By Aman Adlakha:
In the summer of 2016, a small group of student indie-filmmakers or ‘rebels without a crew..or money’ as I like to call ourselves, set out to make a short film depicting the nature of the struggle in the life of an ordinary musician. The short film titled “The Gig” is the story of ‘Addy’, an out of work musician faced with the self-doubt that plagues every creative mind in his race against time to reach a gig with no good fortune by his side. The story is told from the perspective of a musician but I see this as the story of anyone bold enough to pursue an art form for a living with a deep-seated passion and a desire to change the world. As an aspiring filmmaker born and raised in New Delhi, I envisioned these very idealistic images of success which entailed walking the red carpet and inspiring the world with my bold and creative blockbusters. But every such idealist’s greatest enemy is the reality. It is the harshest and most unrelenting reminder to us, who wish to live among the stars, also, face the same hurdles that our protagonist, in this short film, experiences too.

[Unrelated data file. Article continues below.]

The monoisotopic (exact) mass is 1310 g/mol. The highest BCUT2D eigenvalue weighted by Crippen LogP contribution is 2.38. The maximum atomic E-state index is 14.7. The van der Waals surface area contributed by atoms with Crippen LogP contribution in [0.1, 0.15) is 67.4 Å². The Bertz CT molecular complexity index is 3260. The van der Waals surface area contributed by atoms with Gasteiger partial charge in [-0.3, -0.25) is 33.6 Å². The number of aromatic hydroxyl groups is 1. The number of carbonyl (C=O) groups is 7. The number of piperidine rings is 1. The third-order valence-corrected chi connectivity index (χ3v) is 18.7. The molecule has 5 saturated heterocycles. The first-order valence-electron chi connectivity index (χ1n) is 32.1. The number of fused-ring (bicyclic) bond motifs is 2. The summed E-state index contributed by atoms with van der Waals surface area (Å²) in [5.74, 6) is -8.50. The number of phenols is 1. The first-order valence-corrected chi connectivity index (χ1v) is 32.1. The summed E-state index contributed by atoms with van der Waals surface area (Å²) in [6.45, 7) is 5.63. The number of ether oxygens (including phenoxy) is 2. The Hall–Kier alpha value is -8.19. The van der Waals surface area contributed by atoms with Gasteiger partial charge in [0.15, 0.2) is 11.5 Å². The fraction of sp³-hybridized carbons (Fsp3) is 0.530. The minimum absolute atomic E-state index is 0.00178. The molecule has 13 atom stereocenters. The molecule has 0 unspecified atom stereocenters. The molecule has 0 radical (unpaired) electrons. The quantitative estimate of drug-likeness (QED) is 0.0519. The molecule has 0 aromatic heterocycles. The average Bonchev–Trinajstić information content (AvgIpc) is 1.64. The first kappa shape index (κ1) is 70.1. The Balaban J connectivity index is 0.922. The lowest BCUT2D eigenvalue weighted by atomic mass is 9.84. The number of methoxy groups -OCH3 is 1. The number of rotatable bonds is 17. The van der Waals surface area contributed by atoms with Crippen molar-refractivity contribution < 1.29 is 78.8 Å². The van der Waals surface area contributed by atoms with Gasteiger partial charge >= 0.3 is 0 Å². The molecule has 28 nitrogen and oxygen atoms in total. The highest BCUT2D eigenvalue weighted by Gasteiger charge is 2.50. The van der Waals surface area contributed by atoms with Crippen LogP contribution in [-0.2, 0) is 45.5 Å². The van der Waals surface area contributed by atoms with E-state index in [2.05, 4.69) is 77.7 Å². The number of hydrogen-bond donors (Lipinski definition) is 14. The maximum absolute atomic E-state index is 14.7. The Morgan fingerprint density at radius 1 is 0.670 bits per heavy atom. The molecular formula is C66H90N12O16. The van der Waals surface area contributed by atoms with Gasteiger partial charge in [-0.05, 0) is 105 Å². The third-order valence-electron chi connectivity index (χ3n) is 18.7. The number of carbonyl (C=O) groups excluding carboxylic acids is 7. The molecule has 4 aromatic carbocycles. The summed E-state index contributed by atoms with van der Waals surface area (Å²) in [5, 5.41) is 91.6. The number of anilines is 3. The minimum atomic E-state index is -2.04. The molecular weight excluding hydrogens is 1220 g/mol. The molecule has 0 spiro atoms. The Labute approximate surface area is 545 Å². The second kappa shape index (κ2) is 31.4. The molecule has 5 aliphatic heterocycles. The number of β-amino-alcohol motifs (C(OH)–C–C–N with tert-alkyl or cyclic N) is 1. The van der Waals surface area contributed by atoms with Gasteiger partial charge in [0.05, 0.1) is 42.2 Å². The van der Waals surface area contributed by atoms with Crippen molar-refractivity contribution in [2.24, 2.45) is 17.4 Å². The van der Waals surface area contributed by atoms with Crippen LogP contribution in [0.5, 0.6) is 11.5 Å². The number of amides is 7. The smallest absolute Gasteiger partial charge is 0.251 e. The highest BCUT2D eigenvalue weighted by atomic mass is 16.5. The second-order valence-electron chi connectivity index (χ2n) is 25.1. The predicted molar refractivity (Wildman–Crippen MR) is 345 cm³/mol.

Aside from often being openly ridiculed for pursuing filmmaking as a misinformed adventure in wastefulness and inevitable failure (as deemed by certain conservative elements in our society), I faced the struggle of putting together the cast and crew with a shoe string budget and relied on ‘semi-pleading persuasions’ to find locations to shoot our scenes. Several of our scenes involved shooting in tough-to-acquire locations such as a Jazz Bar and the Metro, which proved to be especially difficult. At the end of the day, it was a fateful combination of determination to look beyond the odds and a touch of luck that helped us not only get the locations we desired but also to shoot this film the way I had always wanted to.
If there’s anything I learned throughout this experience, it’s that there should be no set limits, not yours nor those set by others, when it comes to following your passion. If you believe it’s possible then it can be done and that’s all you really need to get started. So go out there and tell your story and worry about what people think some other time.
This film is dedicated to those of you who feel an obligation to commit yourselves to an art or passion far greater than yourselves and choose to chase perfection in spite of reality’s harsh and nagging sting. Don’t stop, keep believing and let your work be the best representation of your character. That’s what I set out to achieve with “The Gig” and if I came even remotely close to achieving that feat, I’ll look back on it as a stepping stone to something far bigger and greater than I can currently imagine.